Young men and women would join hands and jump through the flames to mark their handfasting or betrothal.
Farmers leapt high so their crops would grow tall. A couple hoping for a baby would leap in the hope that the sun god would bless their union. Youths would bravely seize burning sticks and toss them into the air to watch the showers of sparks.
The fire had to be lit at sunset and tended until midnight had passed. Next day, when the ashes had cooled, these were sprinkled in the fields.
If the whole ritual were not observed, crops might fail, or the salmon might not come upriver that year, thus removing a vital food supply.
Today’s participants usually have no idea that they are continuing a midsummer sun-worshipping custom which has been enacted since human beings ever settled, tilled the ground, raised crops and families, in this land of Ireland.
They only know that when June 23 arrives, they must gather the wood and light the bonfire. That, in itself, is perhaps the most telling aspect of this annual ritual that brings furrows to the foreheads of the fire brigade: that even when people have no idea why they carry out such a ritual, they still continue to do it. It is more deeply rooted in the Celtic psyche than anyone can fully grasp.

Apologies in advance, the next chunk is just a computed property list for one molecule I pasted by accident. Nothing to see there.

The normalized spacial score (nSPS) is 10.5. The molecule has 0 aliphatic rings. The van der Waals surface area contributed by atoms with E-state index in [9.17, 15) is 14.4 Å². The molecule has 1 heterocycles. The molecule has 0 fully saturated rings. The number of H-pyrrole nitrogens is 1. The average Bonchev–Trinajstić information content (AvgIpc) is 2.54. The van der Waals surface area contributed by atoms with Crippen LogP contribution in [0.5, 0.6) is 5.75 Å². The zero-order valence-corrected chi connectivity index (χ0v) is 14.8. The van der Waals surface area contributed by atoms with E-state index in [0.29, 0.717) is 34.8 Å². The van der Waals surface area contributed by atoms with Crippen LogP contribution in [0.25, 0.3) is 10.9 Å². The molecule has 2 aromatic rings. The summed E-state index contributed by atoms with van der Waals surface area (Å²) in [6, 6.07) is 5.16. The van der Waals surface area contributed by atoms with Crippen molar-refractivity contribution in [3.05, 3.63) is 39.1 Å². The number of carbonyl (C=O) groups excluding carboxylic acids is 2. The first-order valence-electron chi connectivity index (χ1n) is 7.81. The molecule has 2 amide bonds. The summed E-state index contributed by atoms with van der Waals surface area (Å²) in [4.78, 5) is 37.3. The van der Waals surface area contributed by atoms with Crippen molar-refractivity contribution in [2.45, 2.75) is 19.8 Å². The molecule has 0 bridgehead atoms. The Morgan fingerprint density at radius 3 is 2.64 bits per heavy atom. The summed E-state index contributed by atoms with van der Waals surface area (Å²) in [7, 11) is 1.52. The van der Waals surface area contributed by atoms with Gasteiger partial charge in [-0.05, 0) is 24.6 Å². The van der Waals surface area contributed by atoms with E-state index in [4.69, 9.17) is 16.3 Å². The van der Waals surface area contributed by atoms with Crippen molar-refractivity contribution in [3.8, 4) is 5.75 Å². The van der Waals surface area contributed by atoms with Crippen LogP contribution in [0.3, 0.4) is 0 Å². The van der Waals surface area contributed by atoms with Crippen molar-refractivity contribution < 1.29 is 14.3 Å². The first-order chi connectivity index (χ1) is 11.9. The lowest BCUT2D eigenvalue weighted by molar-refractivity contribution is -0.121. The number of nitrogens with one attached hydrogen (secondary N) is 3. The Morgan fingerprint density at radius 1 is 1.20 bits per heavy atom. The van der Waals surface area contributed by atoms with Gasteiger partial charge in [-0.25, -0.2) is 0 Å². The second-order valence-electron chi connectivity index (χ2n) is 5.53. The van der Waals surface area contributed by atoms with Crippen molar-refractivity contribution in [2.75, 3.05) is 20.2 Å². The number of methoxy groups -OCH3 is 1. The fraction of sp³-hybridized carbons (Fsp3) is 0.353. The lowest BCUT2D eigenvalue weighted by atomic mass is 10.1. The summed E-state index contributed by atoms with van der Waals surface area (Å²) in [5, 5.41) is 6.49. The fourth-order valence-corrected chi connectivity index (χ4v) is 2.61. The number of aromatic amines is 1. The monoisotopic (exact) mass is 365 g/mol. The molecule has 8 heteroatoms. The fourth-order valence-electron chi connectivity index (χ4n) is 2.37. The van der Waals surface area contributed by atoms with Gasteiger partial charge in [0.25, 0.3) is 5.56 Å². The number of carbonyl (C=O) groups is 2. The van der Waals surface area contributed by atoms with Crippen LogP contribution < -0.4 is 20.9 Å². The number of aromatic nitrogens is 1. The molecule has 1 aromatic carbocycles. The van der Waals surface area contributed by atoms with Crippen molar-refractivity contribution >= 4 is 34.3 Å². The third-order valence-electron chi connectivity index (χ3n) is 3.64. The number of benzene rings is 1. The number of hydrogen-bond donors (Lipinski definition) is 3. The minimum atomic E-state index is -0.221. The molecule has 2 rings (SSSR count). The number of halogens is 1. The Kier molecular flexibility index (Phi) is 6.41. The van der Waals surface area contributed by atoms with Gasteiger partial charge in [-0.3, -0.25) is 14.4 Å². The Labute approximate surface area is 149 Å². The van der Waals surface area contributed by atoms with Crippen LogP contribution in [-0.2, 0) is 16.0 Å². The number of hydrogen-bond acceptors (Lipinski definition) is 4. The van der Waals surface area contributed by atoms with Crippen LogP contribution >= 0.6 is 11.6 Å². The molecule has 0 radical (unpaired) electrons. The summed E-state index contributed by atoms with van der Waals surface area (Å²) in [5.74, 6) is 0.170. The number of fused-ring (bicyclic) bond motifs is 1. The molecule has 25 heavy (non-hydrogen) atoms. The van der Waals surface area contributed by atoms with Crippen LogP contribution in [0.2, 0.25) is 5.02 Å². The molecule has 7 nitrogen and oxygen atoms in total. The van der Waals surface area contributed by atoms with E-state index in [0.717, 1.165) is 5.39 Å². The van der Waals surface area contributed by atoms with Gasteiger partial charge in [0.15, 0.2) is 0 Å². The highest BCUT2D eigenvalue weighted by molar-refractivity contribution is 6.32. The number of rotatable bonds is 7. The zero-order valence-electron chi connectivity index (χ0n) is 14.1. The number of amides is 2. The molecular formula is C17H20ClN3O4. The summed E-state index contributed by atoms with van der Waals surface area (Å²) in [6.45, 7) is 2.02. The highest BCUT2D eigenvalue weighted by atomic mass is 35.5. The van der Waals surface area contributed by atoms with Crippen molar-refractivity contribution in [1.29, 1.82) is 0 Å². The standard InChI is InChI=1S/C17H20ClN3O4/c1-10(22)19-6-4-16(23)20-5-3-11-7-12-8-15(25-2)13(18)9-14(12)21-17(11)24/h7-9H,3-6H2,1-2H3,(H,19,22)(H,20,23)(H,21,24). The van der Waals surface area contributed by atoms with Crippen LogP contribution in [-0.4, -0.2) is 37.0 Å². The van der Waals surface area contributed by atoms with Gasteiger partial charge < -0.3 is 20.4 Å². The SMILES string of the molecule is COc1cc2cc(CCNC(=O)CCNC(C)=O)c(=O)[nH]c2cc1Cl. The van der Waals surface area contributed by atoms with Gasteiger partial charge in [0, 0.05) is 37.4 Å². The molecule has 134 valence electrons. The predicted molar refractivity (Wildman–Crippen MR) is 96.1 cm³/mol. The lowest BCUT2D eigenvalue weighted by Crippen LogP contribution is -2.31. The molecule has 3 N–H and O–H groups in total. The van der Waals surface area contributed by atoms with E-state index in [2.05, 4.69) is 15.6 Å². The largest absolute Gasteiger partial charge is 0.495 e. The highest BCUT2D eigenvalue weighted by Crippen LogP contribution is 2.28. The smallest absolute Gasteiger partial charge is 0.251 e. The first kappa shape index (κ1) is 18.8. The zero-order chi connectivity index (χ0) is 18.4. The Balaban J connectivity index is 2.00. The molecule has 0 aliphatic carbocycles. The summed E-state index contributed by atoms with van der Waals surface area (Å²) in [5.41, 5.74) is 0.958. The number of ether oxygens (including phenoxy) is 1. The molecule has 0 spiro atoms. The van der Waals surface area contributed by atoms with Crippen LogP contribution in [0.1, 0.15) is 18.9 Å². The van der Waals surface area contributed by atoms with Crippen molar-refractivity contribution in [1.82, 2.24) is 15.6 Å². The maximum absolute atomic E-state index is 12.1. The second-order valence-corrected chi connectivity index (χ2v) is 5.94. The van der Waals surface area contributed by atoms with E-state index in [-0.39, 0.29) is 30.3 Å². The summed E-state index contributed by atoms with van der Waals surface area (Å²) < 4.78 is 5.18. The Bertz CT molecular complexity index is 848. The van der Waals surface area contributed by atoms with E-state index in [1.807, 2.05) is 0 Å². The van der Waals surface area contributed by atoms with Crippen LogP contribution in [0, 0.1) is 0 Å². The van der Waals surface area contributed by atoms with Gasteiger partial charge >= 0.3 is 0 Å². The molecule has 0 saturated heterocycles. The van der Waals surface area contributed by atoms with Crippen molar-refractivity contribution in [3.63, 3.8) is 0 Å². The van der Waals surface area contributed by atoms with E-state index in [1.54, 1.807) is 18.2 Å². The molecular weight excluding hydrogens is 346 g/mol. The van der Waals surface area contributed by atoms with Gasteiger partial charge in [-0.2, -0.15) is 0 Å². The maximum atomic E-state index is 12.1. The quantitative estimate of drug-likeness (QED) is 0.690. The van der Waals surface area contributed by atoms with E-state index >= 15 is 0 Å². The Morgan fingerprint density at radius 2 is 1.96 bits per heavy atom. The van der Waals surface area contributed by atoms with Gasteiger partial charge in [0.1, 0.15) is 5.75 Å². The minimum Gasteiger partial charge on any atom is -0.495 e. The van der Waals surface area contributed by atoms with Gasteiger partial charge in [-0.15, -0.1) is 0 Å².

“Oh, we always had a bonfire on St John’s Eve when I was a child,” recalls Breda Lucey of Gougane Barra.
“Mrs O’Leary down at the end of the lake would arrange it on the rocks across the road from her place, and we would all look forward to it so much.
"It was tradition, it was what you did, even though we children didn’t understand why, we just knew that it was something that always took place on June 23.
“You would see the light of the bonfire at the farm across the lake while you were dancing round yours, they had one too, and there was one down on the main road in Keimaneigh. Oh, it was the thing to do. Yes, I remember the young people jumping across the fire towards the end of the evening, although I didn’t know why at the time.”
Denis Mahony says all the bonfire nights of his childhood have become blended in his memory. “They all merge into one event where I can see the sparks floating up into the sky like little red stars.
“We were always supervised by a few parents, who would sit round on kitchen chairs brought for the purpose and chat, casting an odd eye at us and letting out the occasional roar if we ventured too close to the fire.”
In his part of the city, it was a locally organised party, he remembers, with kids collecting most of the items to be burned.